Over lunch one of my colleagues commented on my newly formed habit of bringing salads every day. “The healthy bug seems to have gotten you,” she noted. “What gives?”
I realized there was not one event, but a triangulation of things that lead to my new passion for midday nutrition. The New Year’s Resolution spirit, a recent family trip to Costa Rica, and writing out my 10 goals for 2019 all played a contributing factor. She said, “I wish my kids were ready to hear that message. They are busy and still eat out all the time. I wish they were ready to decide for themselves to eat healthy.”
That concept, of being ready to take in a message, stuck with me.
“Buy a new 2019 Chevy Silverado” commercial on TV? I already own a car. It’s paid off. And it’s not a truck. TUNE-OUT.
“Always Coca-Cola” billboard as I drive to work? I’m trying to listen to the news right now. And high fructose corn syrup is B.S. TUNE-OUT.
“21-day Yoga Shred for Men” app download on Instagram? I already have 10 workout apps on my phone collecting electronic dust. I don’t need an eleventh one. TUNE. ME. OUT!
There comes a time, however, when we do become ready to receive a message, to internalize it and make it our own. Perhaps we enter a new life stage. Perhaps someone we admire influences us. Suddenly, the noise becomes important. These attention swings have huge marketing implications.
1. The need for frequency. Why is the Rule of 7 a thing? Partly because your message needs to rise above the clutter in our tune-out world and get noticed. But also partly because the first 6 times someone sees your message, they might not be ready for it, especially for longer purchasing decisions like buying a vehicle, buying a home, getting an elective medical procedure, or vetting financial planners. Consistency in your marketing is what will keep you top of mind so that when that customer finally is at the stage of life to hear and internalize your message, it’s available for them to digest.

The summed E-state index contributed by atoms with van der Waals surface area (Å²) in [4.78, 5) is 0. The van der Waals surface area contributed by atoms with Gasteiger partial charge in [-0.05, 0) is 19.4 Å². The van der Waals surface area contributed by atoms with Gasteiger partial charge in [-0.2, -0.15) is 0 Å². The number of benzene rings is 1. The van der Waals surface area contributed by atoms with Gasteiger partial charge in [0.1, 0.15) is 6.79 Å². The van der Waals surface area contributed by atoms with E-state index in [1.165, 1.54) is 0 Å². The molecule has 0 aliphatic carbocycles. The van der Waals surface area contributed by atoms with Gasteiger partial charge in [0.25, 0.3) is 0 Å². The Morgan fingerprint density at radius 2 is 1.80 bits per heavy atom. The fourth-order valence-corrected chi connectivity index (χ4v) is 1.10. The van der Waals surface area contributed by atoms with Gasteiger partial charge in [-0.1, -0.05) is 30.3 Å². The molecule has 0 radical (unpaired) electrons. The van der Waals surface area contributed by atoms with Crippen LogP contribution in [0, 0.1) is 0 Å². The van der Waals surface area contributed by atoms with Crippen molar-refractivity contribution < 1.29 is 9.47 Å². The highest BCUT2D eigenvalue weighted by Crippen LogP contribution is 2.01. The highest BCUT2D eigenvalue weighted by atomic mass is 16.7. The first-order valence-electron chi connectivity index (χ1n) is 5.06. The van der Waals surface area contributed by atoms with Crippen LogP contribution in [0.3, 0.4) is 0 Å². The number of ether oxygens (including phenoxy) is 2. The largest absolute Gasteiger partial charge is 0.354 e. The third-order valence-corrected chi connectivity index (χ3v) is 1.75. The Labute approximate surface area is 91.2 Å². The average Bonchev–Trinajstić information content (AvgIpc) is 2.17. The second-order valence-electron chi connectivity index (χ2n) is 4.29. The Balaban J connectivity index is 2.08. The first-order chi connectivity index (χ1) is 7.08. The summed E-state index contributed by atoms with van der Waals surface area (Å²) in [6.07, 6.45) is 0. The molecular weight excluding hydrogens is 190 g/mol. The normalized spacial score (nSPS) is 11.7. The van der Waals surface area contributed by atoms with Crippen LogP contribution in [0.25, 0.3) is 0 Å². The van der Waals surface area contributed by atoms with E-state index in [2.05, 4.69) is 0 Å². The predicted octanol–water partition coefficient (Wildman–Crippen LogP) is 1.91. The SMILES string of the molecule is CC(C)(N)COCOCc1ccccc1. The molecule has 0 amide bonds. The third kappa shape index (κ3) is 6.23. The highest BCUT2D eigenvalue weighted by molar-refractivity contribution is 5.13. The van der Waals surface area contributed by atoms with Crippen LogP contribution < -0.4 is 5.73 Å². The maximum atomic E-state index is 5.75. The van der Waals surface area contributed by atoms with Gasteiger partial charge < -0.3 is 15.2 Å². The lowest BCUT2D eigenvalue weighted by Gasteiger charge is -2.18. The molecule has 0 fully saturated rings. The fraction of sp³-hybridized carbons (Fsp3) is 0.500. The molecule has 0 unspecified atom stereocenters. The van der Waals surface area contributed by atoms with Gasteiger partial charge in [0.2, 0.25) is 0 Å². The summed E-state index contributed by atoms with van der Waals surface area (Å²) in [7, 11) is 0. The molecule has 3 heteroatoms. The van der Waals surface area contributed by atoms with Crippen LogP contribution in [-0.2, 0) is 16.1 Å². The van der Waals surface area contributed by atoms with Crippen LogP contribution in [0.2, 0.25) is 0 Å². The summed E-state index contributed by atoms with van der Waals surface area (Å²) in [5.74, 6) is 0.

2. Getting your audience from Tune-Out to Tune-In. Sticking with the car buying example… at any given time, 4% of people are actively looking to buy a vehicle. They are reading consumer reviews, browsing online inventory, and eventually visiting 1-2 dealerships. Automotive messaging will resonate with these 4%, as they are in the market and their minds are open to this information. What about the other 96%? Is it pointless to market to them? What can auto companies and dealerships do to get these 96% into the market? Can this be influenced? I believe it can, through one thing: Inspiration. I’ll be expanding on inspiration in a future writing.
3. Getting a tuned-in consumer to act. A consumer is (finally) ready for your message. You’re targeting them and they’re seeing it. Now what? A strong call-to-action is a critical piece of any marketing piece with the goal of generating a lead or a sale, but can you do better than, “Buy Now” or “Learn More” or “Schedule a Free Consultation Today?” You can. Consider the consumer’s journey to becoming ready to tune in to your message and shape your call-to-action messaging to them. If you sell minivans, your customers have young kids. What do parents of young kids struggle with? Lack of sleep, extra expenses, evaporating free time, stress of keeping their children safe. Telling a story in your messaging using these frames will make your message to the tuned-in parents get them from their mobile to the dealership.
What messages have you recently been ready to take in? What can your business do to inspire great prospects to tune into your message? When they do tune in, what are your best practices to get them to act?